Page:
Nick, a man-child with a mohawk that appears to be woven from Sasquatch fur, presents himself as a truth-seeking artist who craves a simple life with a woman who’s not in show business. We quickly deduce a truth that Nora wills herself not to see: Nick is a pure narcissist who sees his date with Nora as an acting challenge—an audition for a one-night stand.
These early, squirm-inducing scenes portend a film that will refute Hollywood romantic comedy’s wish-fulfillment tendencies with a rude dose of reality. Then the hunky, puppy dog Frenchman shows up, and the film’s daring impulses exit stage left.
As Nick explains it, he's starring in a movie called Rain Dancer as a mohatu (sp?), a Choctaw medicine man "who used to travel around poisoning the European settlers. He's kind of a bad guy, I guess."
Let's think about this a minute. The Choctaw word for medicine man is alikchi, but maybe mohatu was a personal name or another kind of healer. I don't think the Choctaw had mohawks, but Indians in the Ohio Valley did, and that isn't so far away. I don't think the Choctaw did rain dances, but Indians in the Southwest did, and that isn't so far away.
I can't swear that no Choctaw with a mohawk ever did a rain dance, but I'm betting against it. More likely, Cassavetes threw three unrelated stereotypes together to create a character bit. Indians do rain dances...Indians wear mohawks...and Indians kill whites.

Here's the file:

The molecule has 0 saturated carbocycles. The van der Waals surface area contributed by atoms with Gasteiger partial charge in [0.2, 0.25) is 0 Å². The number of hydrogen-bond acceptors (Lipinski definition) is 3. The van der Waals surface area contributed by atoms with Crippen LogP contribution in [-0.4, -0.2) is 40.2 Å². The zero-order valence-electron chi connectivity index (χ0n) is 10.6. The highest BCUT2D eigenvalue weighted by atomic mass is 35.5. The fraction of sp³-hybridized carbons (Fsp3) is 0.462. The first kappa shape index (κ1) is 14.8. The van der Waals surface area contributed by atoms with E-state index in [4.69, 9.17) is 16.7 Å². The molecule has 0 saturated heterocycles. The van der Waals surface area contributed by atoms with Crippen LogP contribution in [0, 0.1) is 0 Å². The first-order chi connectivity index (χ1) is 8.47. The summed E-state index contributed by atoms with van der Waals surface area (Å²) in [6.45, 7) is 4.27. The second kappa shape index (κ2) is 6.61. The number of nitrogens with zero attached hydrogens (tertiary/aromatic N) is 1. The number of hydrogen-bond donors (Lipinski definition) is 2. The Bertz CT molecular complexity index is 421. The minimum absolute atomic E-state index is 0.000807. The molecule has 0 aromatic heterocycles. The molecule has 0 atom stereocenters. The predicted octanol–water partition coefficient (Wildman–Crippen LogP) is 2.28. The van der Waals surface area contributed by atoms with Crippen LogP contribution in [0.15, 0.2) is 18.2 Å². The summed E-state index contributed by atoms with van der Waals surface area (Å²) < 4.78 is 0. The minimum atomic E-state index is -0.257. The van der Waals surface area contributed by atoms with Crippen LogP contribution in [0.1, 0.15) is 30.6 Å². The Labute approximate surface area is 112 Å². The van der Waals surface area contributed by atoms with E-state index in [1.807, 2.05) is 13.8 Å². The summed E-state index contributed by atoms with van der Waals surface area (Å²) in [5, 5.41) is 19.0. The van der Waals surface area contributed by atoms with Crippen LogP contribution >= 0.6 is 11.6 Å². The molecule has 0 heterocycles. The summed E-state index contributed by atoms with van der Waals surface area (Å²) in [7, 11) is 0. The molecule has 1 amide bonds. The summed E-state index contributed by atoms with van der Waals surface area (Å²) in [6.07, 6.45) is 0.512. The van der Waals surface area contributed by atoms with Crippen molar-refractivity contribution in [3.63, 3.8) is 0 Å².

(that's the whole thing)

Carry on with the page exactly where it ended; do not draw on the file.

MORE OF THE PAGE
Add the idea of a pale-faced Anglo playing a dark-skinned Choctaw and you have a perfect storm of ridiculousness. Although some Choctaws may be light-skinned today, recall that Nick is playing a traditional Indian from the 19th century. Because they lived in the South and intermarried with blacks, Choctaws are likely to be darker than average, not lighter.
As we saw in Next Step Wonderland, even the smallest mention of Indians gets things wrong. Even smart indie films portray Indians as primitives and savages. No wonder Indians can't trust anyone but themselves to get things right.
As for Broken English, I'd say it's your typical New York-based independent chick flick. There's nothing terribly bad about it but nothing wonderfully good about it, either. Rob's rating: 7.0 of 10.
For more on the subject, see The Best Indian Movies.
Below: The official trailer basically tells the whole story and quotes the best lines. If you love the trailer, you'll probably like the movie.